Report: Knowingly exposing others to HIV will no longer be a felony in California

California’ ersus governor, Jerry Brown, on Fri signed a law that reduces the penalty for exposing companions to HIV from a felony to some misdemeanor, which includes those who donate bloodstream without informing the center about their own HIV status.

“ Today Ca took a major step toward dealing with HIV as a public health issue, rather than treating people living with HIV since criminals, ” Sen. Scott Wiener, D. – San Francisco, told The La Times.

Exposing a person to HIV was treated more seriously below California law than infecting somebody with any other communicable disease, an insurance policy some lawmakers said was a relic of the decades-old AIDS scare that will unfairly punishes HIV-positive people depending on outdated science.

Under the old law, in case a person who knows they are infected along with HIV has unprotected sex with no telling their partner they have herpes, they can be convicted of a felony plus face years of jail time. Intentional transmitting of any other communicable disease, a potentially deadly condition like hepatitis, is a misdemeanor.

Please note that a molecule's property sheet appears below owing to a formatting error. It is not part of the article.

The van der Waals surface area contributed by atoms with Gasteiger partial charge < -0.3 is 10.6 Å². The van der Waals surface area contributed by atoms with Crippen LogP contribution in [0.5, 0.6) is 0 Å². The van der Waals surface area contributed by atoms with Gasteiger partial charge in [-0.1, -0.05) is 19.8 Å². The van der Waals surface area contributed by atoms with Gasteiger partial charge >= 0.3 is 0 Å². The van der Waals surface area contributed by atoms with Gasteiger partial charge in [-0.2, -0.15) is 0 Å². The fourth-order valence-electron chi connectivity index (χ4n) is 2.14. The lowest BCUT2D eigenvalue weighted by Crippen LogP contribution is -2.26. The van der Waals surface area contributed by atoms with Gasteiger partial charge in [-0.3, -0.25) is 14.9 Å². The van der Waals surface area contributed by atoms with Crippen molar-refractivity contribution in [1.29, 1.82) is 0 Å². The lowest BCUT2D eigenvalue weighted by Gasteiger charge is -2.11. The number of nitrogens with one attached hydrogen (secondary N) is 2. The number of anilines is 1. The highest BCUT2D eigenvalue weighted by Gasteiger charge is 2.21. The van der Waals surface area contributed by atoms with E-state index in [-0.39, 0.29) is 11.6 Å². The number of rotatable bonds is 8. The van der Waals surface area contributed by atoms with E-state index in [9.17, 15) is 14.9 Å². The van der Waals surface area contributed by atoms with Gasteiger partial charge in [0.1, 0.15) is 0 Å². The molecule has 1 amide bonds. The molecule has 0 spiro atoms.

“ These laws had been passed at the height of the HIV/AIDS epidemic when there was enormous panic and ignorance and misinformation about HIV, ” Wiener earlie stated. “ It’ s time with regard to California to lead and to repeal these laws to send a clear transmission that we are going to take a science-based method of HIV not a fear-based approach. ”

His party lawmaker, Sen Joel Anderson, apparently voted against the bill.

“ I’ meters of the mind that if you actively inflict another with a disease that changes their lifestyle the rest of their lifetime, puts them on a regimen  associated with medications to maintain any kind of normalcy, it must be a felony, ” Anderson stated, according to the paper.

The Associated Push contributed to this report